Cole Centennial Part III: 100 Years of Compassion and Service

The death of a family member or friend can be a difficult time. And no industry is called on more to address the emotional needs of customers in times of stress than the funeral home business. There are dozens of funeral homes in Detroit, some that are household names and others that are not, but the professionals who populate this industry would not be here if they were not devoted to caring for people in their time of need.

The James H. Cole Home for Funerals is arguably the most recognized name in the death care business in Detroit, having served the community for 100 years. The family business has prided itself on providing great customer service to its clients ever since James H. Cole Sr. (1894-1970) founded it in the Black Bottom neighborhood of Detroit in 1919.

“I don’t know why my grandfather went into the funeral profession, but I know he enjoyed working with people,” said Karla M. Cole-Green, the president of the James H. Cole Home for Funerals. “He was a people person and liked spending time with them. So, naturally, this type of profession would come to him, where he could help others.”

Customer service is an essential discipline in the funeral home industry, because funeral home operators meet customers at such a trying time in their lives. Appearance, demeanor, and body language all play a part in the service experience and how comfortable families feel with them. The James H. Cole Home for Funerals checks the box in each of those categories, which is why Detroit have entrusted them with their family members.

“There’s that generational element to the funeral business, too,” said Kymberly Cole-Crafton, James H. Cole Jr’s daughter. “We have buried generations of people and families. Family members feel comfortable with one funeral home and they’ll continue that, in regard to trusting us with the burial of their loved one.”

The James H. Cole Home for Funerals has been a fixture in the neighborhood where its flagship funeral home is located. They first moved to the West Grand Boulevard location in 1962, just a couple of years after Berry Gordy Jr. and Motown Records did, creating a landmark for residents in the surrounding neighborhoods.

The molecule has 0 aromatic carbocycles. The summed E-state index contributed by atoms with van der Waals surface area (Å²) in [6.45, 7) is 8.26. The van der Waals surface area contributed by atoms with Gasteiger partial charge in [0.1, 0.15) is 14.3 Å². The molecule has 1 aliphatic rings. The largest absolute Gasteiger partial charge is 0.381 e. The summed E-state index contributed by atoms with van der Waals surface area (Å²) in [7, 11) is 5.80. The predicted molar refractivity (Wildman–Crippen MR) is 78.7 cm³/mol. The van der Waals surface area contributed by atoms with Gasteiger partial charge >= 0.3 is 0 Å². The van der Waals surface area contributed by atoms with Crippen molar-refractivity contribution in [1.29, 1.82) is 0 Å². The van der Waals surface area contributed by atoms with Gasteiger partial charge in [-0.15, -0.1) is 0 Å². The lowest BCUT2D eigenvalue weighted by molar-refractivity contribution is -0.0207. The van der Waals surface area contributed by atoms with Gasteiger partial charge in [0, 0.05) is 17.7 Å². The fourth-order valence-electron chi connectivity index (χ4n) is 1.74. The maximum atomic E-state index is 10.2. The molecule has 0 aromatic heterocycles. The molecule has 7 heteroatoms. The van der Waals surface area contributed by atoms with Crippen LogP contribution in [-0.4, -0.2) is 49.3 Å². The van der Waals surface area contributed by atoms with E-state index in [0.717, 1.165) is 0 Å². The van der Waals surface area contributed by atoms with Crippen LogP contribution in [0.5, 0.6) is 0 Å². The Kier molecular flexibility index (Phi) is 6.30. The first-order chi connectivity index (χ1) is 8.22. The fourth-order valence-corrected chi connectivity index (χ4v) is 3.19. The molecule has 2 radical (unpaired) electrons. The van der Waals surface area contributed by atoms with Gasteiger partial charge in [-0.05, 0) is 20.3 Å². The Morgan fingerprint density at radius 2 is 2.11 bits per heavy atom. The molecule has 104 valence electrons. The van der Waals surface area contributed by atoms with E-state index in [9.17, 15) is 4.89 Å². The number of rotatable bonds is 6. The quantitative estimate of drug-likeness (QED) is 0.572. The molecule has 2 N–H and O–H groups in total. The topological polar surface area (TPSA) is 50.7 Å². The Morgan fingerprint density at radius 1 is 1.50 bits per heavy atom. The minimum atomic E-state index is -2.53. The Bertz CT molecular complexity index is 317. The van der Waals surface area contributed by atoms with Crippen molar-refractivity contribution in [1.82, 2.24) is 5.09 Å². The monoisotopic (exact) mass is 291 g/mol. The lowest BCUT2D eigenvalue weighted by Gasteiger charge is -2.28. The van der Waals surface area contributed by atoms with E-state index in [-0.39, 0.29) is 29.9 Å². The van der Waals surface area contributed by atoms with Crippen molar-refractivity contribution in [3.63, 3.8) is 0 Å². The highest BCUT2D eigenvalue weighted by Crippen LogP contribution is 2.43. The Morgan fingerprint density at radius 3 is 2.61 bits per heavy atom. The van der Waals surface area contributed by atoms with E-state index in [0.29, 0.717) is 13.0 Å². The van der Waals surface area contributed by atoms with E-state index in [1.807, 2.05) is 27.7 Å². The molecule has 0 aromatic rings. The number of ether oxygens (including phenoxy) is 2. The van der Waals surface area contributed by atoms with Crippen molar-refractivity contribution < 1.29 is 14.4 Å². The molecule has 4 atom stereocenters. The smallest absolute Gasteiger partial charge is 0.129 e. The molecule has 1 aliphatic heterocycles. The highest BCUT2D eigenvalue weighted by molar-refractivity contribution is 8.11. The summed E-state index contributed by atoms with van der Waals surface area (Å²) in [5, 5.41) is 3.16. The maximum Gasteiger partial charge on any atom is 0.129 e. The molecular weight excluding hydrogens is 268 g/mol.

LaVoyd Parker’s grandmother, Annie Williams, and mother, Elizabeth Parker, owned a home on Clairmount between 14thand LaSalle. It was located just a few minutes from the James H. Cole Home for Funerals’ West Grand Boulevard location and when Parker had to bury his grandmother, mother, and brother Lesley Parker, he knew exactly who to go to.

“Our family was in the neighborhood and most black families I knew of utilized Cole Funeral Home during that time,” said Parker. “We were more familiar with them through word of mouth, because people said their services was good and they didn’t have the problems that we see with funeral homes today.”

LaVoyd Parker had his grandmother, and mother, and brother all interred by the James H. Cole Home for Funerals.

Jacqueline Snodgrass buried her husband James Snodgrass in 2016 through the James H. Cole Home for Funerals and also lived in the vicinity on Monterey near Linwood and Davison. She remembers encountering Karla Cole-Green and her two sons Antonio and Brice Green, who are Funeral Directors.

“They were professional and caring people,” she said. “They were committed and compassionate in terms of their service to the bereaved families.”

Not only has the James H. Cole Home for Funerals serviced everyday people in Detroit, but they have also interred some prominent Detroiters over the last 100 years, including Temptations member Paul Williams, Esther Gordy-Edwards, and Charles H. Wright, among others.

“Everyone is important to us,” said Karla M. Cole-Green. “We’ve always taken care of our own and their families, looked out for people, try and give them a fair price, and good service. That’s just been what we’ve done through the years.”

To mark its centennial, the James H. Cole Home for Funerals will have several events throughout the year, including a Legacy Breakfast at the Northwest Activities Center April 18, a family festival July 21 at the West Grand Boulevard location, and a gala at the Detroit Roostertail September 14.
Part I
Part II
Part IV

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